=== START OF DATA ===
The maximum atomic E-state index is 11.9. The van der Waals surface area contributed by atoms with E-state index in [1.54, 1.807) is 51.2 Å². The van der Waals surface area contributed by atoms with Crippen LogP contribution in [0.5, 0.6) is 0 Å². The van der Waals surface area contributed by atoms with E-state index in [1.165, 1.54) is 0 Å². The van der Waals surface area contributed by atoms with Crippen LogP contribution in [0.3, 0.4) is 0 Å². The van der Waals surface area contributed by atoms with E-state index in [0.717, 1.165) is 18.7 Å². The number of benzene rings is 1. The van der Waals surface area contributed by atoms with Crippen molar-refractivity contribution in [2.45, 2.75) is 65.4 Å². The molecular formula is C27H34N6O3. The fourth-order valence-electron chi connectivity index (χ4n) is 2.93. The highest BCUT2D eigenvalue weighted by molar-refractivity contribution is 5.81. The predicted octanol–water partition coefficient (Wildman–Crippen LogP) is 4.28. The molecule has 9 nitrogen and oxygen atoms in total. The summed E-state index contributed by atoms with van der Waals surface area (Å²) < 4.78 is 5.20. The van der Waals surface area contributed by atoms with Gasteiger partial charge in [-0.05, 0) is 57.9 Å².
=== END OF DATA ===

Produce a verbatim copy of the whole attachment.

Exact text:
The maximum atomic E-state index is 11.9. The van der Waals surface area contributed by atoms with E-state index in [1.54, 1.807) is 51.2 Å². The van der Waals surface area contributed by atoms with Crippen LogP contribution in [0.5, 0.6) is 0 Å². The van der Waals surface area contributed by atoms with E-state index in [1.165, 1.54) is 0 Å². The van der Waals surface area contributed by atoms with Crippen LogP contribution in [0.3, 0.4) is 0 Å². The van der Waals surface area contributed by atoms with E-state index in [0.717, 1.165) is 18.7 Å². The number of benzene rings is 1. The van der Waals surface area contributed by atoms with Crippen molar-refractivity contribution in [2.45, 2.75) is 65.4 Å². The molecular formula is C27H34N6O3. The fourth-order valence-electron chi connectivity index (χ4n) is 2.93. The highest BCUT2D eigenvalue weighted by molar-refractivity contribution is 5.81. The predicted octanol–water partition coefficient (Wildman–Crippen LogP) is 4.28. The molecule has 9 nitrogen and oxygen atoms in total. The summed E-state index contributed by atoms with van der Waals surface area (Å²) < 4.78 is 5.20. The van der Waals surface area contributed by atoms with Gasteiger partial charge in [-0.05, 0) is 57.9 Å².